No. I think with the Michelin guides in the US or in Europe, there's always the odd place where you think, "That seems a bit curious", or "I am not quite sure I agree with that". But you can generally figure out what they are thinking. It's the same with Caprice; it's a strong two-star but they gave it three. For that one, I can see the logic, though this year it was demoted to two stars. But when they do something like give three stars to Sun Tung Lok, from no stars to three, you begin to wonder what's happening. As for the third star for Bo Innovation, it is neatly summed up by an e-mail I just received from a very widely travelled global foodie: "words fail me".

Do you have any ideas about that?

No. The Michelin process is very secretive, so you would have to ask them.

Which of the three-stars in the guide is genuinely deserving?

The one restaurant that nobody would argue with is Robuchon au Dôme in Macau Grand Lisboa Hotel. It has an extraordinarily good chef who cooked at Robuchon's original restaurant Jamin in Paris, and is a clear three-star. That's the best restaurant in that region by a wide margin. Sushi Shikon is run by Masahiro Yoshitake, the owner of the excellent Sushi Yoshitake in Tokyo. If he has managed to reproduce that same experience using fish imported from Japan, then I can understand that particular decision.

Are there any restaurants you would like to see go up?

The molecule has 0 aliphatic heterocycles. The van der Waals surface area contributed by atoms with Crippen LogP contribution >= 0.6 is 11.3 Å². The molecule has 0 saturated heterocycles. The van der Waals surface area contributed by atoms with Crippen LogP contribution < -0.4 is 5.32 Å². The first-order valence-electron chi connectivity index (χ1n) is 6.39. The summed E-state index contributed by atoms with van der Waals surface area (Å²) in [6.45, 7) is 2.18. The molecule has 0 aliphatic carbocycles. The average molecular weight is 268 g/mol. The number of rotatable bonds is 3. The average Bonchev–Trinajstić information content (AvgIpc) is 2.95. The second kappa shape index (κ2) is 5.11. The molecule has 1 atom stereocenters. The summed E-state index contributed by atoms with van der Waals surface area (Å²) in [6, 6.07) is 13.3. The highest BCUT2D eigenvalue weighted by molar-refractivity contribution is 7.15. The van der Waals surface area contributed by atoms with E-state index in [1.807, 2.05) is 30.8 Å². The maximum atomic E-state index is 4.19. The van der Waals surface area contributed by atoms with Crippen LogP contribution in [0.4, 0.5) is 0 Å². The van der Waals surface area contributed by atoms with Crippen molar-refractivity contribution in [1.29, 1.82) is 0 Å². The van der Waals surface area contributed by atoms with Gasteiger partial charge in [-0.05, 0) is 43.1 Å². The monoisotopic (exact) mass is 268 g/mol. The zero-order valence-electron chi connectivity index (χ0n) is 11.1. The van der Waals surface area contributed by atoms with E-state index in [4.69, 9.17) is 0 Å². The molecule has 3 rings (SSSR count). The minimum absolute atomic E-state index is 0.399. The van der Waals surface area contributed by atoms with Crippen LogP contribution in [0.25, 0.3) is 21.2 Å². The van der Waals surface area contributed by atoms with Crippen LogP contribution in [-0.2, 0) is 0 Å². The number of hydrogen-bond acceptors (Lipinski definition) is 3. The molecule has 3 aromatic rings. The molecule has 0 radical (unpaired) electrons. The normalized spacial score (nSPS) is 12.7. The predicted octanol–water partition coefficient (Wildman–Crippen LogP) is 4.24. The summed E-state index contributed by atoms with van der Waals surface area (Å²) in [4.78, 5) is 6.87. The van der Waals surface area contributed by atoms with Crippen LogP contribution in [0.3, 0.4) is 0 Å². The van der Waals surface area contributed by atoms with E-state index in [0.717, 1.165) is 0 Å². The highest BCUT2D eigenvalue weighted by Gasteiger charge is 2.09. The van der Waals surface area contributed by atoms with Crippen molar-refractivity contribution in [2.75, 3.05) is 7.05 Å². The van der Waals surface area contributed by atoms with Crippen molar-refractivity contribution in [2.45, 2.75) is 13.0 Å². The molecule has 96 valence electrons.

Ryu Gin has two, but might be worthy of three. That's the sister restaurant to Ryu Gin in Tokyo, a three-star.

 

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This article is now closed to comments

dynamco
so who are the HK / Macau reviewers (supposedly anonymous) ?
what are their qualifications
this sounds more like the Michelin Man doing the reviews than experts given the major discrepancies - they would probably give 2 Stars for a piece of rubber tyre
Maybe a 'tempter' is given to actually visit a restaurant ??
Maybe ICAC should take a look ? after all if the Stars were given by subterfuge then they are tempting people to those restaurants by deception , n'est-ce pas ?
Reviewer grading = free nosh ++ $$$ ?
3 Star = $$$
2 Star =$$
1 Star =$
?
Read this :
www.elizabethonfood.com/content/1047/2/Former_chief-inspector_slashes_Michelin.html
'Anonimity "fairytale"
In his book Van Cranenbroeck lifts the veil of mystery of Michelin. He writes that the Benelux guides with more than 3,000 hotels and restaurants are made by only 3 inspectors. They are so well-known that Michelin's famous anonymity is a fairytale, Van Cranenbroeck says. Van Cranenbroeck: "A restaurateur would have to be incredibly stupid". Inspectors have so little time that they visit most restaurants only once every 2 years. They have no time whatsoever for discovering new restaurants. According to Van Cranenbroeck falling sales of the red guides put inspectors under pressure to create news. "Add a star, take one away, create excitement".
nickwestra
totally echo his sentiments